All these questions represent a black box that we, as researchers, have lost with the death of President Morsi, being the main witness to his actions and attitudes. However, Morsi, like many presidents, seems to have no time during his short presidential period that was fraught with lots of issues, both real and fabricated, record his memoirs.
It seems, from my own point of view, that President Morsi did not reveal such information, especially about the coup, that was clear to everybody a long period before its occurrence, for fear of further division in the country or for avoiding making people angry of the army, which may explain his repeated request from court judges during his trial to hold a private hearing for revealing confidential information to the court.
The forcibly disappearance of Morsi a little time before the coup, his appearance about four months later for the first time in court, the decision not to broadcast his trial sessions on air – as happened to Mubarak at the beginning of the revolution – putting him in a glass-insulated cage, preventing him from meeting his lawyers or his family except for only twice over six years of detention, and finally denying him the title of ‘late president’ in Egyptian media after his demise – all these violations indicate that the regime has had a strong desire to completely blur this historical stage and Morsi’s black box.
It is also expected that what happened to Dr. Morsi will be repeated with other symbols of the January revolution, both from the Muslim Brotherhood and others.
Thus, the documentation of this important stage in the history of the country regardless of our own assessment on it, is extremely necessary. Although this job should be honestly done by the State, however, it is clear, up to now, that the current authorities are not keen on doing this job or perhaps they intend to politicize it by drawing information from biased sources and political analysts who adopt pro-regime attitudes, under the pretext of documentation. It is not ruled out that such tools of the regime may even change the facts; for example, they may later claim that Morsi was president of the Brotherhood, not of Egypt, arguing that he was buried in the same cemetery where some Brotherhood leaders were buried, without mentioning that this act was imposed by the current authorities, taking into consideration that Morsi’s family was keen to bury him in his hometown in Sharqia Governorate.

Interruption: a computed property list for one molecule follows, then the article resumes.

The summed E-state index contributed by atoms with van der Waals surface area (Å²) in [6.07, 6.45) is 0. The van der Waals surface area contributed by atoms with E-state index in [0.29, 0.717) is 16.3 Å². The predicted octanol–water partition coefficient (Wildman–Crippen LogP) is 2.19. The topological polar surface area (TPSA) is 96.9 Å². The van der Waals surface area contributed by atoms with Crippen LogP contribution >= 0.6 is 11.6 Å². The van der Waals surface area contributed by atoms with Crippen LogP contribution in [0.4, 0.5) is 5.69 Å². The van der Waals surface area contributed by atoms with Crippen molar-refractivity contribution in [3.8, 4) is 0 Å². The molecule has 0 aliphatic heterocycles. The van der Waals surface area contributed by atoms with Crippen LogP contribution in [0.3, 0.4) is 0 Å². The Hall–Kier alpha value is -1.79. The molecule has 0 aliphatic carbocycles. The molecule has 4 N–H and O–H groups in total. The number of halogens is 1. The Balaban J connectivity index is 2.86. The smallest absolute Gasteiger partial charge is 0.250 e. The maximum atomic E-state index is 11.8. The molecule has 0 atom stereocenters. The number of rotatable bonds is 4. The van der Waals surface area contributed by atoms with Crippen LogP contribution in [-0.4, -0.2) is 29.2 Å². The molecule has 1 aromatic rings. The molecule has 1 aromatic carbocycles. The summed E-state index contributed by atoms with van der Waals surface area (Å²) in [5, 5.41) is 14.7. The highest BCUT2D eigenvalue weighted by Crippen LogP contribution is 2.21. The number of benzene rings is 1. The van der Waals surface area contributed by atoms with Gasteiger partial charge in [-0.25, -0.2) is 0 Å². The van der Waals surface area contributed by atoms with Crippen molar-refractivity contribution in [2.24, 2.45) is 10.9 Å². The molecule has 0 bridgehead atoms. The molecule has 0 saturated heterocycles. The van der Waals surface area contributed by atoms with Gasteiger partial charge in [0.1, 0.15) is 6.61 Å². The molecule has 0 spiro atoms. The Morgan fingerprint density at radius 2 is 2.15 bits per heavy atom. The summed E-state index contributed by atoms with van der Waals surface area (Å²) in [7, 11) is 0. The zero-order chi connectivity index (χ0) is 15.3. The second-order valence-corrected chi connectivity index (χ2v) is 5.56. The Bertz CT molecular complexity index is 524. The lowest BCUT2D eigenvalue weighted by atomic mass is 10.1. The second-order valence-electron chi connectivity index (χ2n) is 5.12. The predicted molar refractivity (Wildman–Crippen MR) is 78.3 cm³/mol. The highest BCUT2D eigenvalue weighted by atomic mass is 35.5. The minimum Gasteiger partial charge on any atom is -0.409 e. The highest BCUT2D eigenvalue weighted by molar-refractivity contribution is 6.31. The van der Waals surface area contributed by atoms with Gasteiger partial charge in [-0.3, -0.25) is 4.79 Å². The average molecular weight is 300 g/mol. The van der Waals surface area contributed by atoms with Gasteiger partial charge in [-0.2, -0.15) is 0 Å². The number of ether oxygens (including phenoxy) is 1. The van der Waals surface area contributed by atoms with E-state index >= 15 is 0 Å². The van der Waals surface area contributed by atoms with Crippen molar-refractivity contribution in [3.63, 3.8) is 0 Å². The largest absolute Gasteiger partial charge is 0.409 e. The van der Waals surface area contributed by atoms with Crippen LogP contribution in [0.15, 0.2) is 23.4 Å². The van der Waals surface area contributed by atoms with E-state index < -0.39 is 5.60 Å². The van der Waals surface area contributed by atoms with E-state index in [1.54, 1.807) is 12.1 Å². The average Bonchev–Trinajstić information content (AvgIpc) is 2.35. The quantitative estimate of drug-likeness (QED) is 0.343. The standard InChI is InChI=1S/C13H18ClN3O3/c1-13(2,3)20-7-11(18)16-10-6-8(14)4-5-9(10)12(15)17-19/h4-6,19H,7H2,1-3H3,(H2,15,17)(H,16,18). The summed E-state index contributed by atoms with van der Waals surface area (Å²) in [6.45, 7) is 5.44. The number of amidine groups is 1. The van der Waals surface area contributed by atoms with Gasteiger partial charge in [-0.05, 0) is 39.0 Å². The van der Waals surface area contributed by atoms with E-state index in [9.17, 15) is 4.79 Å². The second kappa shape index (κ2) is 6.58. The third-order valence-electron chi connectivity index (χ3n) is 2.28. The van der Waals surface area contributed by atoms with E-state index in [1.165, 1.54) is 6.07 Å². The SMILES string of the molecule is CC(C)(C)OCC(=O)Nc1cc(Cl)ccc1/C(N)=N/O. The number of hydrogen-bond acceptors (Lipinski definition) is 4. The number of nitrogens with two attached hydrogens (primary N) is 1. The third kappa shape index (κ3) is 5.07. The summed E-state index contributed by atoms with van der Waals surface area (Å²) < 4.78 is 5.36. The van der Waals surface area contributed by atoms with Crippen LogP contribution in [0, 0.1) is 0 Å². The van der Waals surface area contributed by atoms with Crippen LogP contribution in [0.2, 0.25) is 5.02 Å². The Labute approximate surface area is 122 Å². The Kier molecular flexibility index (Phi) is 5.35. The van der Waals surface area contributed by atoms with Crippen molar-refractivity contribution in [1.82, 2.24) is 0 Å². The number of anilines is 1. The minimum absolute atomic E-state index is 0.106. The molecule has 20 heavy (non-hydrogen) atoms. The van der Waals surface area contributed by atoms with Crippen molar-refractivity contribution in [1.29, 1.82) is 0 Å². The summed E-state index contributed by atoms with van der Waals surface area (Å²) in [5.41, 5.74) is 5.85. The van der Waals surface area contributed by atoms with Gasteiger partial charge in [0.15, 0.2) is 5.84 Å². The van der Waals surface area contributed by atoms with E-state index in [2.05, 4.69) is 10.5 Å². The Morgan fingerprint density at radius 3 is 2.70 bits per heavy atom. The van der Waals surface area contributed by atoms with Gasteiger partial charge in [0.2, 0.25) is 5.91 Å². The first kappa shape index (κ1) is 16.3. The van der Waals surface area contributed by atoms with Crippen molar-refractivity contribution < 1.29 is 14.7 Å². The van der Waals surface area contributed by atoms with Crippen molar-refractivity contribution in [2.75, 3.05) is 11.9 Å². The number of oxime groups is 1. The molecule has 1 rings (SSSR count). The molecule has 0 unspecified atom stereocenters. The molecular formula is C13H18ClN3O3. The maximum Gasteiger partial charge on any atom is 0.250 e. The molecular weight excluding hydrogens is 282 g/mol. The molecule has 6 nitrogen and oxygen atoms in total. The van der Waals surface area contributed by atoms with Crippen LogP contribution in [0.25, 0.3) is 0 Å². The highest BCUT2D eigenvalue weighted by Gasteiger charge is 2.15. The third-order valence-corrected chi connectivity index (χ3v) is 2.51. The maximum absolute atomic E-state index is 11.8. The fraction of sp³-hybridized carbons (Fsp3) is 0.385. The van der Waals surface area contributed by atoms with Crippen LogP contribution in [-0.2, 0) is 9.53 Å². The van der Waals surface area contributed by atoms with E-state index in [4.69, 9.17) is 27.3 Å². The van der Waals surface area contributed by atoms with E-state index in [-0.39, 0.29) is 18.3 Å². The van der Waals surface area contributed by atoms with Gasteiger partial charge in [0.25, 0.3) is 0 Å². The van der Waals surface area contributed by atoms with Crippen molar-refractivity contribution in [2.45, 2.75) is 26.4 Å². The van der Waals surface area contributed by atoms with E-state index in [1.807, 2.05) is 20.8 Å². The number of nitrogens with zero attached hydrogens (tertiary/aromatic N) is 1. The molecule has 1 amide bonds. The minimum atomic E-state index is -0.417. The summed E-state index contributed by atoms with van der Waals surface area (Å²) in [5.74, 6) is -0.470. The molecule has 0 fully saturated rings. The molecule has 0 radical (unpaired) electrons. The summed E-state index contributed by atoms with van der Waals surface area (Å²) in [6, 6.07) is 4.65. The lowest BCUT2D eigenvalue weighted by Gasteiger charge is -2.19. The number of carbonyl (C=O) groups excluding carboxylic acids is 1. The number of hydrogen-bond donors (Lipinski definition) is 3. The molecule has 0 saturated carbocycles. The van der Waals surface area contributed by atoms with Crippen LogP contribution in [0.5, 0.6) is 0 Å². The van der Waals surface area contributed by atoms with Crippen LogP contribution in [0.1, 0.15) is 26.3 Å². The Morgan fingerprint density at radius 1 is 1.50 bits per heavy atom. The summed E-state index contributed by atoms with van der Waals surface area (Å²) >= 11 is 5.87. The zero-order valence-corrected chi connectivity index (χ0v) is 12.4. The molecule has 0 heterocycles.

One of the important problems that the Egyptian opposition forces, especially those in exile, are facing is working to correct the political awareness of the Egyptian people, which is systematically distorted through changing the facts related to Egypt’s January revolution and the forces that supported it. In fact, correcting people’s awareness requires, among other things, documentation of events in the first place and obtaining testimonies from their main reliable sources.
It is true that there are major difficulties in reaching these sources because of the current circumstances and security constraints imposed on people – such as the security constraints the wife of President Morsi is suffering from – or because of the arrest of many of the prominent figures of the January revolution. However, some of these problems can be overcome by obtaining written testimonies, sent via social media. Otherwise, some of the narratives that we sometimes hear here and there will remain either as personal accounts that reflect the narrator’s point of view, or in some cases, as information partially depending on the personal analysis of the narrator, which poses great difficulties to both researchers and future generations.To Read Text in PDF Format Click here.